Eliminating infections, many of which are preventable, is a significant way to improve care and decrease costs. CDC's National Healthcare Safety Network provides long-term care facilities with a customized system to track infections in a streamlined and systematic way. When facilities track infections, they can identify problems and track progress toward stopping infections. On the national level, data entered into NHSN will gauge progress toward national healthcare-associated infection goals.
NHSN's long-term care component is ideal for use by: nursing homes, skilled nursing facilities, chronic care facilities, and assisted living and residential care facilities.
"Clinicians in nursing homes cannot prevent healthcare-associated infections unless they know where and how they are occurring. Tracking infections within facilities is the first step toward prevention and ultimately saves lives," Nimalie Stone, M.D., lead author of the CDC's guidance, said.
Of course a great deal of infection control can be accomplished simply with hand washing.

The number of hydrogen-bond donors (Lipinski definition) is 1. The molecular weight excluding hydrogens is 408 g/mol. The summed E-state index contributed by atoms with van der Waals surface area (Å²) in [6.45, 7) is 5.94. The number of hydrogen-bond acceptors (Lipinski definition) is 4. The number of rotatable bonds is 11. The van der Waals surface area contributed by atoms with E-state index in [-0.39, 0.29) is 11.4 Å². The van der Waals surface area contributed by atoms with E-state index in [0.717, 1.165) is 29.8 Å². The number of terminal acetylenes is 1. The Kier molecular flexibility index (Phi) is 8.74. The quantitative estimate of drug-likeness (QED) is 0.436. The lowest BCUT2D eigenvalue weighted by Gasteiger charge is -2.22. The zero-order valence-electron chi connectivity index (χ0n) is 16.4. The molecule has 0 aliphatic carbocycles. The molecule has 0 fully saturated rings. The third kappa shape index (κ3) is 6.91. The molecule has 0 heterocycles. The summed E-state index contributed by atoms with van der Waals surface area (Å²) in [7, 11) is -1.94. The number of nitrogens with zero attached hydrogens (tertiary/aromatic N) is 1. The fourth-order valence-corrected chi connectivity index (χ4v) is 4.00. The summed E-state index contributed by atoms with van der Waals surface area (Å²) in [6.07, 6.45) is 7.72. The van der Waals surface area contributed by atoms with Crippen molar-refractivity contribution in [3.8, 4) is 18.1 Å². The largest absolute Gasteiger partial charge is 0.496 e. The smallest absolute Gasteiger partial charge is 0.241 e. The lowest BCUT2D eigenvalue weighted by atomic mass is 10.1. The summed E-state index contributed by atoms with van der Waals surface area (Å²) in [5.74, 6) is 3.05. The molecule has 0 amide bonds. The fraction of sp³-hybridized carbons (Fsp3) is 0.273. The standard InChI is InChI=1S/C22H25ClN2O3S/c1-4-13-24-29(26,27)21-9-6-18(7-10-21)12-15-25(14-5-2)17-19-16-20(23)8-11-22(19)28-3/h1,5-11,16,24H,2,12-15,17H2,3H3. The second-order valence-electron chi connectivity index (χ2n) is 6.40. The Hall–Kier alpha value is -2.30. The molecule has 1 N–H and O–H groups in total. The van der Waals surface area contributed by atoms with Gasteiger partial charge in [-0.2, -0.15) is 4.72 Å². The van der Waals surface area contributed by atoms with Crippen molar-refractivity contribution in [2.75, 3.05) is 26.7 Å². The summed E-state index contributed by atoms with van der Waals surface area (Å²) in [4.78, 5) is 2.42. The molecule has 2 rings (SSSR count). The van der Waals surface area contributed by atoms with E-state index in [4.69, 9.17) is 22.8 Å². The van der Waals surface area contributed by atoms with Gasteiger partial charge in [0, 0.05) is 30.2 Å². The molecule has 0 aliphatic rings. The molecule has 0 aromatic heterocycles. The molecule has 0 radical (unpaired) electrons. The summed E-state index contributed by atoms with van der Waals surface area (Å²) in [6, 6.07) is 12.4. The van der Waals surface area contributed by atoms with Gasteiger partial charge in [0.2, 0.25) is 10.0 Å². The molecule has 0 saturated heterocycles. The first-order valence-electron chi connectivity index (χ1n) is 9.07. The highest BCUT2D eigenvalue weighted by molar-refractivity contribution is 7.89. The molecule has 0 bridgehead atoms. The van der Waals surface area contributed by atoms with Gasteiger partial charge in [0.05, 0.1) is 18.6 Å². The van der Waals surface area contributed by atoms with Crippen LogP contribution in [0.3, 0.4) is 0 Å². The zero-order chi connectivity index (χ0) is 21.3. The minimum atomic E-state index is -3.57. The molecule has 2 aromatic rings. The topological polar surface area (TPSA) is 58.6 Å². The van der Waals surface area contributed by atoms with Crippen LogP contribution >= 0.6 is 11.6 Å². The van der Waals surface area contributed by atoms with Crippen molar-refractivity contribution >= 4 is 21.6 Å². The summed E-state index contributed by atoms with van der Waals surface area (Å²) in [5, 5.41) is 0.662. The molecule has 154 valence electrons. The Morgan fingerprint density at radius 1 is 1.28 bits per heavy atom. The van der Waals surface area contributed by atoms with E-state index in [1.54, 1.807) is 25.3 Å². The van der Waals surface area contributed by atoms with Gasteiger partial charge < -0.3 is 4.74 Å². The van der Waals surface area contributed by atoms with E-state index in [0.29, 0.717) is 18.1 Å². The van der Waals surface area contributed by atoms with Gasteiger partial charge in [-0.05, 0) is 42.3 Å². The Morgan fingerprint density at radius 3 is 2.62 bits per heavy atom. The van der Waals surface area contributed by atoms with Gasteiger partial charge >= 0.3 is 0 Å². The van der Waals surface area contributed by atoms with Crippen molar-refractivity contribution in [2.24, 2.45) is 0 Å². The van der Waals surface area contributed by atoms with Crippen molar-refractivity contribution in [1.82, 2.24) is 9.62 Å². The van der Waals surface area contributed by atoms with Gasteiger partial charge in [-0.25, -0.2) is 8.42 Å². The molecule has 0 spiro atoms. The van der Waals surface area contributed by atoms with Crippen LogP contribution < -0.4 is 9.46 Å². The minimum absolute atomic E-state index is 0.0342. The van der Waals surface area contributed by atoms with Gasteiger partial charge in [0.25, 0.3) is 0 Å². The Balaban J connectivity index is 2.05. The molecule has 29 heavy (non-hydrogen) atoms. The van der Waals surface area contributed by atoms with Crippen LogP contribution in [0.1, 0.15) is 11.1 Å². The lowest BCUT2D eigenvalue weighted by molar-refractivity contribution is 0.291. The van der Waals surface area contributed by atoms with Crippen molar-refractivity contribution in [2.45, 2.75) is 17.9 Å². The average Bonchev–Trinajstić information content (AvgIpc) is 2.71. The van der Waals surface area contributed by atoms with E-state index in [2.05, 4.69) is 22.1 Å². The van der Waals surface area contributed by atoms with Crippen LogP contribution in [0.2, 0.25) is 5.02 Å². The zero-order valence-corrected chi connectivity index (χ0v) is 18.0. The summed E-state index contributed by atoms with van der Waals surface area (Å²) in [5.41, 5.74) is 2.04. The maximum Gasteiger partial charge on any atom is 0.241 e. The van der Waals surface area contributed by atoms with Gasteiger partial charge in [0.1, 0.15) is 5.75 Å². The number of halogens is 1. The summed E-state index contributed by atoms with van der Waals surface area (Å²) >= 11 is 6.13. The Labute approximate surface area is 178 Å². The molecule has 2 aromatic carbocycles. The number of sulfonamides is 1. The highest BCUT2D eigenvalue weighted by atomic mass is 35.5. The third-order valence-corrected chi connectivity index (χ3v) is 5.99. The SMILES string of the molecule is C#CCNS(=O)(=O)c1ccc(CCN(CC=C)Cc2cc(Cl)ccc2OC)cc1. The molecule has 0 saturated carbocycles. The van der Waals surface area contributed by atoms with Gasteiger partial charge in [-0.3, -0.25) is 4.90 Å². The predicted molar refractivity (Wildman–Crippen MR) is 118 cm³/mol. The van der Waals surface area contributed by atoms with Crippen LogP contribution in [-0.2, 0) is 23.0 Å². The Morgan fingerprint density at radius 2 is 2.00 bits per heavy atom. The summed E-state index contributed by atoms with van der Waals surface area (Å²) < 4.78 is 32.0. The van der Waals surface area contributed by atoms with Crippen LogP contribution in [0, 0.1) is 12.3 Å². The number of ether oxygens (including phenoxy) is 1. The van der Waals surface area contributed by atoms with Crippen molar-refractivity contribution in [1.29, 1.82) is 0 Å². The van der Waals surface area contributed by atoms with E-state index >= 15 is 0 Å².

Hand hygiene and good infection control practices in nursing homes and other care settings can go a long way in helping contain germs and disease. Deborah Leader, RN, About.com Guide for COPD offers some great tips.
- Practice good hand hygiene which includes hand washing with soap and water and using an alcohol based hand-sanitizer in between washings.
- Avoid close contact with sick people by staying away from congested crowds or from anyone who is sick.
- Cover your nose and mouth when you sneeze with a tissue. Throw the tissue away promptly and then wash or sanitize your hands.
- Avoid touching your eyes, nose and mouth as germs are easily transmitted through mucus membranes.
- Stay home from work if you get sick. This helps to keep the virus from spreading to others.
Long-term care facilities can click here to enroll with the CDC for tracking purposes.
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